Total 911 takes you back to the famous Steering Wheel Club of the 1970s

Total 911 takes you back to the famous Steering Wheel Club of the 1970s

The setting is the Steering Wheel Club in Mayfair and the date is October 1970. The occasion is the presentation of an award to that year’s Le Mans winners, Richard Attwood and Hans Herrmann. Behind them is Porsche competitions manager Rico Steinemann and presenting the prize, Stirling Moss, now well established in his second career, motor racing PR.

Total 911 studies the details behind a significant snapshot from Porsche’s past

Porsche Moment

The Club was opened in 1946 by pre-war Brooklands racer and pillar of the BARC, HJ Morgan, who had also done much to establish motor racing at Goodwood after the war. The Club became a mecca for racing drivers, aspiring drivers and the few hangers-on who managed to get through the door. In the days when sex was safe and motor racing was dangerous and deals were done over a drink and a handshake, it was essential to be seen at the very exclusive Steering Wheel Club, an institution which today would fail at the first fence of diversity and political correctness. But even by the time the photograph was taken, its glory days were behind it. The big money was coming into the sport: in 1969, F1 Lotuses appeared in the colours of Gold Leaf cigarettes; that year’s world champion was consummate professional Jackie Stewart who by the time he retired in 1973 was commanding ten times the £32,000 that Moss earned in 1961. But motor racing was still dangerous: in 1970 alone, Courage, McLaren and Rindt were all killed. Herrmann, as he had promised his wife, retired immediately after that Le Mans win. Attwood, 12 years younger, quit, partly due to family pressures at the end of the following season.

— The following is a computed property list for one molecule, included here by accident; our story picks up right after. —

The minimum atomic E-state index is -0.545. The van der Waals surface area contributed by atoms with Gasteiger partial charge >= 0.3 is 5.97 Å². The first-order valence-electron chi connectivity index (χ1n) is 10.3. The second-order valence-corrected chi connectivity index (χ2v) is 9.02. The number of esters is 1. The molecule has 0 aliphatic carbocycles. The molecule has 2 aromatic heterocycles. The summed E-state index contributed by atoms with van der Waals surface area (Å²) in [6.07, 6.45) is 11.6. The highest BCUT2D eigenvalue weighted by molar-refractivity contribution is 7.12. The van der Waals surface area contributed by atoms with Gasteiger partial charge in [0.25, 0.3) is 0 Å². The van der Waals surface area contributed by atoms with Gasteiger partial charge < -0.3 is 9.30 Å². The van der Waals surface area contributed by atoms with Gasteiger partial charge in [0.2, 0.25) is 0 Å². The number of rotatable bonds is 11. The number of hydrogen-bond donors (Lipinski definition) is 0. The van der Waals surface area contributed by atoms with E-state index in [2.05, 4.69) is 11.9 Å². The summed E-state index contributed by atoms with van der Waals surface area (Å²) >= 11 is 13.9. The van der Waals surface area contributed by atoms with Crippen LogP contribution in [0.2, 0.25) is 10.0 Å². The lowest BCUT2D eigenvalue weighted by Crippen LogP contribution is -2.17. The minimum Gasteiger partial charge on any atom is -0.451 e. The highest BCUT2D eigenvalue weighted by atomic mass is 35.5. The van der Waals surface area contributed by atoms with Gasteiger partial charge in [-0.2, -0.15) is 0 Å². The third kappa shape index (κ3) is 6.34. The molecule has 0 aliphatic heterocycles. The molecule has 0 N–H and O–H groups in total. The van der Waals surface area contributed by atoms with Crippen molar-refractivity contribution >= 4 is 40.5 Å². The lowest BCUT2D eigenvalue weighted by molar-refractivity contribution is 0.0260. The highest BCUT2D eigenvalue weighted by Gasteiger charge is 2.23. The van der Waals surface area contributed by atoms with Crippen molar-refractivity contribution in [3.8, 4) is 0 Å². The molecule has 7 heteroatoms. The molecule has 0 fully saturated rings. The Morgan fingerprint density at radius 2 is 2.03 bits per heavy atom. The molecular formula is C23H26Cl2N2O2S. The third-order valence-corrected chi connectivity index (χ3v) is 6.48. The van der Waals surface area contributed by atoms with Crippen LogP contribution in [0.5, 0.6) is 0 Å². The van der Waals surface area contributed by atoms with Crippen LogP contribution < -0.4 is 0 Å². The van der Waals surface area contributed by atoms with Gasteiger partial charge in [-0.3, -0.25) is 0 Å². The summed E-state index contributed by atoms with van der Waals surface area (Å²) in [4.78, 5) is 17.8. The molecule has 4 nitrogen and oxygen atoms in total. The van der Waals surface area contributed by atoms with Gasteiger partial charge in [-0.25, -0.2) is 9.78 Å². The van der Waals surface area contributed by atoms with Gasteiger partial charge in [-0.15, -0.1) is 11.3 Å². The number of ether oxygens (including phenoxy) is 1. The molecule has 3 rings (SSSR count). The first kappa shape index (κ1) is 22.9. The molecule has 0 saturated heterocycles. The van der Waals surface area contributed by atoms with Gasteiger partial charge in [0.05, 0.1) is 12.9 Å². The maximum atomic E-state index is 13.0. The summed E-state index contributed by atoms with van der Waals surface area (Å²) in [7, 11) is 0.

All four men pictured were successful Porsche racers: Moss’s brilliant F2 season in a works-supported 718 was enough to convince Ferry he could enter F1 and Steinemann was a talented privateer who finished 2nd at Le Mans in 1968 with a 907. Moss never owned a 911, but the other three all drove company-issued 911Ss. “Piëch expected us to use them to go to all the European races,” remembers Attwood. “He wanted to see the paddocks filled with as many 911s as possible. Mine had prototype intermittent windscreen wipers. Typical Piëch, but it amazed me – I’d never seen them before. Of all the cars I’ve had, that 911S was a real driver’s car. I wish I’d bought it now.”

As society moved on the Club declined. HJ Morgan sold up in 1979 and before the eighties were out, it had disappeared altogether.

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